Censored... officials called for Caijing to be "rectified". Photo: AP
BEIJING: Leading Chinese editors say they remain optimistic about the development of the media, despite rising censorship triggering the implosion this week of the nation's most independent news publication, Caijing.
The magazine's editor, Hu Shuli, and most of her editorial team resigned after its founder and chief backer, Wang Boming, reportedly failed to take her side in a series of editorial battles with the Government.
The New York Times said the Politics and Law Committee, led by the security chief, Zhou Yongkang, ordered that Caijing be ''rectified'' in July after it failed to follow directions on reporting the bloody riots in Xinjiang.
Hu has taken a job as dean of the journalism school at Sun Yat-sen University in Guangzhou, as she tries to gain clearance to start a new publication called Caixin.
Most Caijing reporters and editors were hoping to join the new project, said an editor who resigned on Monday.
''We hope to start the new magazine before the end of the year,'' he said. ''It will be a challenge. But we had no choice. To stay we would have had to have traded our independence.''
Caijing's publisher plans to continue and has begun hiring a replacement editorial team.
Wu Si, the respected editor of Yanhuang Chunqiu, an intellectual magazine that repeatedly breaks taboos and edicts about reporting Communist Party history, said he remained hopeful despite a series of blows to media freedom. ''I am pessimistic for the short term but an optimist for the long term,'' he said.
Wu's publisher, Du Daozheng, who is protected by a series of former revolutionary heroes, this year managed to hold his job despite instructions from a former president that he should be removed, sources close to the magazine said.
In December another leading editor, Jiang Yiping, was ''reshuffled'' out of her deputy editor's chair at one of China's most independently minded newspapers, Southern Metropolis Daily, to run a rural publication.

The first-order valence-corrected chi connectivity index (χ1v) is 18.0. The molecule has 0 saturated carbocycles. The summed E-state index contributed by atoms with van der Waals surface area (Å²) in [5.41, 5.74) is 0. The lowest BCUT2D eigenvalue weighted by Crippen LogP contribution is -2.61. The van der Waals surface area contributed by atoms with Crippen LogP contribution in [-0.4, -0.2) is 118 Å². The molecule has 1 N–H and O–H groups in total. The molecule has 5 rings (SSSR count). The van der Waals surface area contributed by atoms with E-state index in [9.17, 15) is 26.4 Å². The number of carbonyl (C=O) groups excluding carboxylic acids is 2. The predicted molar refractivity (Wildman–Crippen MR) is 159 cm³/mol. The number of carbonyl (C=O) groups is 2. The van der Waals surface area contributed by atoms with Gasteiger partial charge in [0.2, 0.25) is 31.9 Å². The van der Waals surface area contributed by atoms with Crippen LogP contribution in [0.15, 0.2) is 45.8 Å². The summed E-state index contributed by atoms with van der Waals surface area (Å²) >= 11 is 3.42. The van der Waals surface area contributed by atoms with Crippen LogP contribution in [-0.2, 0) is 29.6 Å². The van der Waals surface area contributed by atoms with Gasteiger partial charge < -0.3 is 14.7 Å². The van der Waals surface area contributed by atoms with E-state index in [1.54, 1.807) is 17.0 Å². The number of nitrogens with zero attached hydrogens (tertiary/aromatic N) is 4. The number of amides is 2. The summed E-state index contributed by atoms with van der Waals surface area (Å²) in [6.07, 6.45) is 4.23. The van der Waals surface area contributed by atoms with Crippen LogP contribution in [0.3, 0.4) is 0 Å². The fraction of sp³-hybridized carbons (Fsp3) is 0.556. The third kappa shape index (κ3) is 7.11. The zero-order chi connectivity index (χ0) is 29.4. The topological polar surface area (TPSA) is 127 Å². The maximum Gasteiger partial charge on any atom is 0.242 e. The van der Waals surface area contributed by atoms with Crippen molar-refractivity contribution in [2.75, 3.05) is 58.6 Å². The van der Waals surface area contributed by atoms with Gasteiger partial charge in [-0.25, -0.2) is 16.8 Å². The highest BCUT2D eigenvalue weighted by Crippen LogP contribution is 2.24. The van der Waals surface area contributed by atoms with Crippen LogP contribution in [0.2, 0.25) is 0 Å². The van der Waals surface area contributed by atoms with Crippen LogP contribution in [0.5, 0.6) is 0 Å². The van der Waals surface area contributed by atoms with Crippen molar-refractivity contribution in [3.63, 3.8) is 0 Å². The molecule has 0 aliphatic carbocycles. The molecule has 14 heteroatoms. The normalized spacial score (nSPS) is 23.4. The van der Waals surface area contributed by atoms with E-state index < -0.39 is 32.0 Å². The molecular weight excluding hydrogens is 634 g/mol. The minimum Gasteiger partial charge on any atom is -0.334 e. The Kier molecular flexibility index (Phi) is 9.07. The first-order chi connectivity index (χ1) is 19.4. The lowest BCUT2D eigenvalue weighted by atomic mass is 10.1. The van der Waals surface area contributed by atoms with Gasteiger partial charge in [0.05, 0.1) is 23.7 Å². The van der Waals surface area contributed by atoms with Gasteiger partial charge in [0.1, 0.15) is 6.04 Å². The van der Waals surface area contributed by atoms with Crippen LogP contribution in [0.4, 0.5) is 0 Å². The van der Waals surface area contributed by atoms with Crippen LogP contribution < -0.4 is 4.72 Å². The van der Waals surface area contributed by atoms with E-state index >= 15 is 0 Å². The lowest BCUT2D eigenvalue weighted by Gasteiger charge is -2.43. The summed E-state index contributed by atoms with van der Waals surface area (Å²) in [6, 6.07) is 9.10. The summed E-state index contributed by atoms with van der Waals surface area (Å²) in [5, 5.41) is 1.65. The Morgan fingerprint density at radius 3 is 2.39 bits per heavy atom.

Despite the long list of setbacks to media openness, Li Datong, who edited an edgy news supplement called Freezing Point before it was shut down in 2006, said the Government would ultimately lose its battle to control the media. ''I feel optimistic as long as there is the internet,'' he said.
Hu's planned new magazine, if it eventuates, is likely to be linked to the Zhejiang provincial government. This means it will be subject to the same propaganda and personnel management systems that drastically crimp China's official media.
Until this week, Caijing occupied a unique space in the news media environment, thanks largely to its connections with Mr Wang and the organisation that he appears to control, the Stock Exchange Executive Council.
Mr Wang owes his privileges to his father, Wang Bingnan, a former senior diplomat who rose to prominence as an assistant to the former premier Zhou Enlai.
Wu said his magazine and Caijing were the only influential current affairs publications where the Government did not control the funds, employee ''personal files'' and publication licence.
On Sunday China's propaganda chief, Li Changchun, marked Journalists' Day with a speech praising reporters for ''strengthening and improving'' the party's control over the flow of news.